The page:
Responding to safety concerns,Village council bans fishing from Mashta Road Bridge (again)

Safety, debris and blood on the West Mashta Road Bridge drew concern from Key Biscayne residents on Tuesday, and the Village council agreed, deciding to ban fishing from the bridge during their regular council meeting Tuesday night.

10-29 Village Council meeting

Vice mayor Allison McCormick and council member Brett Moss voted against the ban.

Mayor Michael Davey promised to find solutions to everyone’s concerns.

“I hate to ban it, but we have to ban it,” Davey said. “It’s not working. The enforcement issue, it is an attractive nuisance. You do have kids. I’ve seen it. The kids run across (the road); it’s not a good thing.”

Fishing was previously allowed at the bridge, according to village manager Andrea Agha. “Then it was brought to my attention that we were not issuing registrations and licenses” as village code requires. “So, we began to follow our code, and we found that things got a bit out of hand. There were public safety concerns, some cleanliness concerns.”

So a proposal was drawn up to ban fishing. On Tuesday, residents commented on the issue before council decided to implement a ban.

Karen Scott, who has lived at Mashta since 1982, said it was a wonderful concept initially to allow fishing on the bridge, but it has become a safety hazard.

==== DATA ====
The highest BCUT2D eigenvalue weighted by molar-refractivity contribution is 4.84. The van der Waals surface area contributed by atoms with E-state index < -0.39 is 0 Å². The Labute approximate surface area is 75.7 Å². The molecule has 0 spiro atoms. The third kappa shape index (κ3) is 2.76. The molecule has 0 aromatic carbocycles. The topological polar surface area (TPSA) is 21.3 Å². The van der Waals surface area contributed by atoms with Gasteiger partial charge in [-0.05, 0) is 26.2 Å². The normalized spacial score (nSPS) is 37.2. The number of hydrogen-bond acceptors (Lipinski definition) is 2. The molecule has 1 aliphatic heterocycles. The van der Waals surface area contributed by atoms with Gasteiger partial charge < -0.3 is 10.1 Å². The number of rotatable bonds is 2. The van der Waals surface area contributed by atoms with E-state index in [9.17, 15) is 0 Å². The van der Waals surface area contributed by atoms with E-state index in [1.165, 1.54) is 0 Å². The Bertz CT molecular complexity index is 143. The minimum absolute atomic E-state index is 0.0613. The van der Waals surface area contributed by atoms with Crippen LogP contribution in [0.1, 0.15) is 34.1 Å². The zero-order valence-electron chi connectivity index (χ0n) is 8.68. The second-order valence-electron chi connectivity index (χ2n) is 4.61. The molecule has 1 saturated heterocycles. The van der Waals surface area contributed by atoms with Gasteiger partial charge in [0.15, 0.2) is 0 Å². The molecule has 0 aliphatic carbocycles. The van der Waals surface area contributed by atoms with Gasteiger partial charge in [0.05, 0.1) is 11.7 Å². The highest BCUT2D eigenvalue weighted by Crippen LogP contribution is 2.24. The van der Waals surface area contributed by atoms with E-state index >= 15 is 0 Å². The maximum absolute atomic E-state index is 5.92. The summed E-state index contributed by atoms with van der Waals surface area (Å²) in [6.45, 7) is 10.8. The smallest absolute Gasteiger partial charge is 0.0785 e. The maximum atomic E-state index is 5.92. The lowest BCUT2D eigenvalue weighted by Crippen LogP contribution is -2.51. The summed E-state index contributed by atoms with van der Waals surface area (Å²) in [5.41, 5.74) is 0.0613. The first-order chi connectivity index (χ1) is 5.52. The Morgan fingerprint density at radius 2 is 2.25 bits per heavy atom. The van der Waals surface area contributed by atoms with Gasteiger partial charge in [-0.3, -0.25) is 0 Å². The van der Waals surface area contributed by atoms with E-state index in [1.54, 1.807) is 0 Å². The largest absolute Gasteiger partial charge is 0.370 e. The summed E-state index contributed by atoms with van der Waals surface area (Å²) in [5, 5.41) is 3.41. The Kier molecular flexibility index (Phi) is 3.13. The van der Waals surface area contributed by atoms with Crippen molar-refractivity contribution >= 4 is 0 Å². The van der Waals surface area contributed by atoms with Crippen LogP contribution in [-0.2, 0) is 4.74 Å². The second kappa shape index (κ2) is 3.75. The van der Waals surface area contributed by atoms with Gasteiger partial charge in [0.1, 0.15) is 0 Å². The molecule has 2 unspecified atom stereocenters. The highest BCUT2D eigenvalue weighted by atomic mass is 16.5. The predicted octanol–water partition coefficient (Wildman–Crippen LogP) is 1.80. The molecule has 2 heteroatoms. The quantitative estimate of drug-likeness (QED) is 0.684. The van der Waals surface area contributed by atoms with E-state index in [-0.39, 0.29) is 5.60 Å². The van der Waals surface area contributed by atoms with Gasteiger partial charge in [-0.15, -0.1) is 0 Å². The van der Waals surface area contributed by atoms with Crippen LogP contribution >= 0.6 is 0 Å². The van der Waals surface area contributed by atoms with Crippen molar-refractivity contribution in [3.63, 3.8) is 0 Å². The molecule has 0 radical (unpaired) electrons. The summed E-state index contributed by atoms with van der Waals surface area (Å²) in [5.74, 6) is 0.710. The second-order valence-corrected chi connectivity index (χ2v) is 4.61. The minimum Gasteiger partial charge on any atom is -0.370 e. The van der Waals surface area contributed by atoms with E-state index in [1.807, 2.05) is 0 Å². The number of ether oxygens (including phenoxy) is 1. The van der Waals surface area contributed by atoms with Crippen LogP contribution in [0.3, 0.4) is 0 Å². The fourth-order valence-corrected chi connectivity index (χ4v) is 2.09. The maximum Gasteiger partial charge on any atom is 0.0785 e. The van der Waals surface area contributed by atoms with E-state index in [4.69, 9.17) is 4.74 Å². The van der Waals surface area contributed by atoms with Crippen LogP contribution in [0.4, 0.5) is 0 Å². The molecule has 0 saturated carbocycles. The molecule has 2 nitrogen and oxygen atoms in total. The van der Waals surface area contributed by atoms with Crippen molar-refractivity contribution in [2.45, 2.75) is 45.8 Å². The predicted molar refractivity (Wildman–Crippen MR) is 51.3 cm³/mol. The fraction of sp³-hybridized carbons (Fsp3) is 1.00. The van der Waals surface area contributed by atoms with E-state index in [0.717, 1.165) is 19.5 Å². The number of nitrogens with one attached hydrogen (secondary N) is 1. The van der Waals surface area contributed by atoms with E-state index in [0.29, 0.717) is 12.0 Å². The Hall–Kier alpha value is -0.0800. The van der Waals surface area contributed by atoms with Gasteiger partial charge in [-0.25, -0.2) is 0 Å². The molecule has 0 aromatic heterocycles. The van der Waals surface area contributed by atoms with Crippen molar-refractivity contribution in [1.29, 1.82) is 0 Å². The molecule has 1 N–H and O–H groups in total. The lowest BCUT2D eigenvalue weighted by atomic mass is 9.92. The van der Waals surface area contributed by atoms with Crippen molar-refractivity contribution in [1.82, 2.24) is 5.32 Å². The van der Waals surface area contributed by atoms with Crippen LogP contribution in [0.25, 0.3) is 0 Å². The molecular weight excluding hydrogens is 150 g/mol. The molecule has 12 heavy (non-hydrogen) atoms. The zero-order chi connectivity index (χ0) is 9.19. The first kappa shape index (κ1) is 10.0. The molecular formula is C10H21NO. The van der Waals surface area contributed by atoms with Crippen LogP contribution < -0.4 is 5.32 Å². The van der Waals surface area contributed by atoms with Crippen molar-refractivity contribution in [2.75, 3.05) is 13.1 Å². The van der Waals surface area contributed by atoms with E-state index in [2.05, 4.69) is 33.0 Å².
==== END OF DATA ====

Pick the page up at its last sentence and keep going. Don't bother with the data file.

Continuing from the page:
“Children are there with their parents or nannies,” she said on Tuesday. “There are kids running into the street. We’ve made it an attractive nuisance. I think children should have a place to fish, but not on a main thoroughfare.”

Yolanda Gasalla has lived on Mashta Drive since 2011. She passes over the bridge at least 10 times daily, either on foot or by car.

“I came to a halt going 10 mph for a toddler,” she said. “Fishing should not be allowed on a street, basically.”

To the point of the traffic, Davey said, “people shouldn’t be speeding. We should be hammering them. That’s part of what we’ve got to do as a community is (to) get better at those things. But God forbid we allow this and a small child gets killed up there. The police chief came to us and he said it’s a bad spot, it’s an enforcement issue.”

Davey said he’d like to call a workshop to address the issue.

“What I would like to see is put the moratorium in place and then as we move forward, let’s set up a workshop and bring people together and let’s work on a real solution here,” he said. No decision was made on that suggestion.

Also passed Tuesday night was a bill requiring the village to provide benefits for certain types of cancers that firefighters received in the line of duty.

Fire Chief Eric Lang talks with Village Manager Andrea Agha duringcouncil’s discussions on cancer benefits to firefighters.


Ron Erbel was diagnosed with metastasized bone cancer in March, having spent five months in treatment. He spent 17 years as a Key Biscayne volunteer firefighter, and more than two decades as a firefighter.

“I’m just asking the council and the community to do the right thing,” he told the council.

Don Elisburg said every resident of Key Biscayne should “be up here on behalf of Ron today.”

Resident Don Elisburg addresses the council in support of firefighters’ quest for cancer benefits.